(ANNews) – The COVID 19 pandemic didn’t seem real to Americans until early March when actors Tom Hanks and Rita Wilson tested positive with the virus in Australia and were forced to self-isolate there for 2 weeks. It became very real for Indigenous people in urban Alberta on March 30 when Shawn Auger, a 34-year-old Indigenous man from High Prairie died from the virus.
Auger’s death hit his community hard because he was a beloved husband and father and an active member of the community as vice president of the High Prairie Minor Hockey Association, a former coach and a wonderful member of their “hockey family.” Although his wife said that Auger had asthma, his death went against the stereotypes that has been circulating about COVID only attacking the elderly and primarily those in urban settings.
The First Nations leaders across Alberta took swift actions in mid-March to protect their communities.
The COVID-19 outbreak prompted the Blood Tribe in southern Alberta to declare a local State of Emergency on March 16. The order was issue as a safety precaution for residents.
The band also announced $500,000 to be allocated to support members that need assistance with food and sanitation.
“We will provide $500,000 and use the profits of our initiatives to ensure that we are able to cover those basic costs,” said Chief Roy Fox in a news release.
“We would like to provide packages to our people especially to those of our people who cannot afford to acquire additional items for prevention.
On March 20, Fort McKay First Nation Chief Mel Grandjamb and Fort McKay Metis President, Ron Quintal and their respective council members, agreed to come together as one nation and work jointly to keep the COVID-19 virus away from their community. A confirmed case had been identified in the Regional Municipality of Wood Buffalo and specifically in Fort McMurray so for safety purposes they exercised their Sovereign Rights and implemented checkpoints to control access into their lands. Only community members, essential services and staff are let in, no visitors are allowed into the community. These measures serve to decrease pathways for the COVID-19 virus into the community and to protect the health and safety of all their Members.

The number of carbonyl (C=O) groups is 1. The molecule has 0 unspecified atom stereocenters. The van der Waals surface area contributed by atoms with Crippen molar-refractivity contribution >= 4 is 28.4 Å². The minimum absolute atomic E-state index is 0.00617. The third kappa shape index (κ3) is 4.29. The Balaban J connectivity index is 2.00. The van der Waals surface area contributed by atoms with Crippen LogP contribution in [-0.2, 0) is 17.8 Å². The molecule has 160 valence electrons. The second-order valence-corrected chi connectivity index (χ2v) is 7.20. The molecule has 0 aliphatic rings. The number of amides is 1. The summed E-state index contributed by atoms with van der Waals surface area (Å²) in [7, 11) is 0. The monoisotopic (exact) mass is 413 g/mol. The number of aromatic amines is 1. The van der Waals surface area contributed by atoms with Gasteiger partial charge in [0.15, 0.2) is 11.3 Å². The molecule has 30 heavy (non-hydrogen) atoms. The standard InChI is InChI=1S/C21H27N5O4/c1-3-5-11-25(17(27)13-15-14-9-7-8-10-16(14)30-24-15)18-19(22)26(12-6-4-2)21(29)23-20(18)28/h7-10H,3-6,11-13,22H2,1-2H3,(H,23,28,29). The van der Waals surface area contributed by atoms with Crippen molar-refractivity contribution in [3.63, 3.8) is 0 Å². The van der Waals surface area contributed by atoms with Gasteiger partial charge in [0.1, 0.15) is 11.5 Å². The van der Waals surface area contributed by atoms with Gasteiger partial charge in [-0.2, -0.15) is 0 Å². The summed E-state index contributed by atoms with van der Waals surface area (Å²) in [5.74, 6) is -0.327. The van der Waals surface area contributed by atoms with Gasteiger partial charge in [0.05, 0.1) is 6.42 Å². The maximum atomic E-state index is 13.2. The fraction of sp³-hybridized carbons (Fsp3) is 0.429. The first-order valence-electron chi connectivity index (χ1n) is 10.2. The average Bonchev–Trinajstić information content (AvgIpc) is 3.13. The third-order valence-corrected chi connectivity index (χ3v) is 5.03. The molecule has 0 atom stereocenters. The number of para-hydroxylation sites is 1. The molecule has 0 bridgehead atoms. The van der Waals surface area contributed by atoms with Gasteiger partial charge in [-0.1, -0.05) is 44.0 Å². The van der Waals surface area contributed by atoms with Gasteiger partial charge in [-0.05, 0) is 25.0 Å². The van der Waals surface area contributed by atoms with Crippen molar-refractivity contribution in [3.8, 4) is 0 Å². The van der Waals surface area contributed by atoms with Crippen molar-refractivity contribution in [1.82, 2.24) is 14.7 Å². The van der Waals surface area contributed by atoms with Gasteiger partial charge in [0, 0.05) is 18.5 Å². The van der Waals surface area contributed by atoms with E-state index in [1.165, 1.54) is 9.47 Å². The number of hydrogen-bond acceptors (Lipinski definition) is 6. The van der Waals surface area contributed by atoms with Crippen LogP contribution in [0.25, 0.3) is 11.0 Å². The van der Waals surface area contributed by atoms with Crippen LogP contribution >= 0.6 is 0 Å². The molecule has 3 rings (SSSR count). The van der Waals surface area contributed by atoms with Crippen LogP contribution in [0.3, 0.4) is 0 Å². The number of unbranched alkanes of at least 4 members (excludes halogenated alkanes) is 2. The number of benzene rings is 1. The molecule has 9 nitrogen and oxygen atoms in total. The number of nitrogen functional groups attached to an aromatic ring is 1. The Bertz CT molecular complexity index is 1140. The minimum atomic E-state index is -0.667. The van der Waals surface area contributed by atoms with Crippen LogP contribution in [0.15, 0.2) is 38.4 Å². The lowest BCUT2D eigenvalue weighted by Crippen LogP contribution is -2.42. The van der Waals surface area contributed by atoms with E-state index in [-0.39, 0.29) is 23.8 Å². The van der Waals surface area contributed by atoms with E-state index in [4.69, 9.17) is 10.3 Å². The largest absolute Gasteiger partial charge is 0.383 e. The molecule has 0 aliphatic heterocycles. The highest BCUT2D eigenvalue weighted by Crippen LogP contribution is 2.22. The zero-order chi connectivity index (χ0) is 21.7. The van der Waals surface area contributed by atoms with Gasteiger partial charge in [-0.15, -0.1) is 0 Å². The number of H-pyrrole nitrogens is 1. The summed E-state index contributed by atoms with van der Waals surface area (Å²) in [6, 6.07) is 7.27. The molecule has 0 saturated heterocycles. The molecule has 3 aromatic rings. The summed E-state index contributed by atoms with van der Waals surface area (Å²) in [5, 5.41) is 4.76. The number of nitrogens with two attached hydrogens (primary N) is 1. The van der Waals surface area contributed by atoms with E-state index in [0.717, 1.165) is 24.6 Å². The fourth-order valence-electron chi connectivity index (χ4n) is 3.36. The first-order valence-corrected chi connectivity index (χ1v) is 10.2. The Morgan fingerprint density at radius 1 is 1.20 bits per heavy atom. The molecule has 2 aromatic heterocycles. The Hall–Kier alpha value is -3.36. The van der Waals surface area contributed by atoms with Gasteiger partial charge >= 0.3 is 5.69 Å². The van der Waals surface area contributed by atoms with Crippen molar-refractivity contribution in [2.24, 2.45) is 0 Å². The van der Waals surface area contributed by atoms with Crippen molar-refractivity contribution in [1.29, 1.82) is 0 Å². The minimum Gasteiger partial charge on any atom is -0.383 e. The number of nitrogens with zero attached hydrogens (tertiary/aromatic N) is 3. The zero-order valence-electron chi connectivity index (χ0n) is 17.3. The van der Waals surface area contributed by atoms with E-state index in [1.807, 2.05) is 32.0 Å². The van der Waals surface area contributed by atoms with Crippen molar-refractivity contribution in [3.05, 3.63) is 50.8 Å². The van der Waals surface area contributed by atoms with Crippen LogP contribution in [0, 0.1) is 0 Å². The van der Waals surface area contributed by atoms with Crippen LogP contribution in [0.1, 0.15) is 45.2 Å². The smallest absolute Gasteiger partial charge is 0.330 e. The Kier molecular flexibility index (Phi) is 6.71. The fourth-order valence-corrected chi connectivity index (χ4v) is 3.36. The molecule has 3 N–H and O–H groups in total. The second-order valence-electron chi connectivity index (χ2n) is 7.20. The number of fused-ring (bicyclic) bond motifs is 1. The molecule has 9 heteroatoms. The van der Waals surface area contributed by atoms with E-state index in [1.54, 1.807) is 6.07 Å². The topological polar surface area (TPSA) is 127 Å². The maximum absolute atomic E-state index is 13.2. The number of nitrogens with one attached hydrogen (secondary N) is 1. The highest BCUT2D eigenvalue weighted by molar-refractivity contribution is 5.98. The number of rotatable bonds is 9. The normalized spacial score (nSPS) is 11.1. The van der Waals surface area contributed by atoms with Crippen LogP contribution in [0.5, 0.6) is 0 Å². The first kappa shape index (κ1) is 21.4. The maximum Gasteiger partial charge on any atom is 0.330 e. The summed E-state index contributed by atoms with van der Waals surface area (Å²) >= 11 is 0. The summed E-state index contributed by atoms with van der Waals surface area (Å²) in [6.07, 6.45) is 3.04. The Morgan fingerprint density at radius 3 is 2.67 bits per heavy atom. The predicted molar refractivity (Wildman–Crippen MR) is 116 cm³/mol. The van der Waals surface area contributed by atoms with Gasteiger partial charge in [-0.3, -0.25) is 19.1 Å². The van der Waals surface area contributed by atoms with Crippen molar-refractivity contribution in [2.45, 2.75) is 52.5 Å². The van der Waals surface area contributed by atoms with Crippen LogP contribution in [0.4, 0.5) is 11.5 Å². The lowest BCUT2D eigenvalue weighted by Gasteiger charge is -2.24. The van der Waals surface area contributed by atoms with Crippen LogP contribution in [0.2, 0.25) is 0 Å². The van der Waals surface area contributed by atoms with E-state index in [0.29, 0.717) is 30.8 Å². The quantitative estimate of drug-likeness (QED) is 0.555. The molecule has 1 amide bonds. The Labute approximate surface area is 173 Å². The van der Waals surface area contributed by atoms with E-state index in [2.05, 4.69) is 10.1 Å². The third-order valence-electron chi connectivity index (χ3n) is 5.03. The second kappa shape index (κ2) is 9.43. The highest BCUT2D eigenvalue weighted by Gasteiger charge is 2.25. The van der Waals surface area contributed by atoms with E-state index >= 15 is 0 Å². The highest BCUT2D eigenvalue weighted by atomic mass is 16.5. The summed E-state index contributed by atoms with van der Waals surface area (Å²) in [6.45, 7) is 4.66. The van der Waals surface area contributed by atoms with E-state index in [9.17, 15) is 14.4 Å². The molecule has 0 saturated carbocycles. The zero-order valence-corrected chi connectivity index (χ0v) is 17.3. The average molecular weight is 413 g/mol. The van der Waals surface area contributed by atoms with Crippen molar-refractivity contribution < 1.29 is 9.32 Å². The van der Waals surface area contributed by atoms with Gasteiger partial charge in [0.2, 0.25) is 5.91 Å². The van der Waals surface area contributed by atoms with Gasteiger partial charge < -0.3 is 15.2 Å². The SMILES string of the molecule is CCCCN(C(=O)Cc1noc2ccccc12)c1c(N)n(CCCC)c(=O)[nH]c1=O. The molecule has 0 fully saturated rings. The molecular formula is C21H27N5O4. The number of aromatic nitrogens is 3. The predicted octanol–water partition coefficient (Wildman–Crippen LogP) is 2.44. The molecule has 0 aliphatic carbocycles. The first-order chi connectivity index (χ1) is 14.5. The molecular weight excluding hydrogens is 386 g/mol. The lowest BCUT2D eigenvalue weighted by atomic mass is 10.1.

“Together as a nation we will persevere and manage through this emerging situation,” stated the leaders. “We ask that the business community and the public respect our decision to create distance between our nation and the threat of the COVID-19 virus.”
On March 23, the Assembly of First Nations Executive Committee members passed a motion declaring a national State of Emergency. The motion called for increased resources and support for First Nations, and that funding be provided on a “needs and equity basis,” with specific consideration for northern, remote and isolated communities. The motion states that “First Nations leadership be fully and meaningfully involved at the decision-making tables in the development of all plans, legislation, policies, budget allocations and regulations regarding the COVID-19 pandemic federally and provincially.” The motion also affirms AFN support for all First Nations that have already declared states of emergency, travel bans and other measures.
On March 24, the four First Nations of Maskwacis declared a state of emergency, activating Treaty 6 measures to ensure the safety of residents should COVID-19 reach their communities.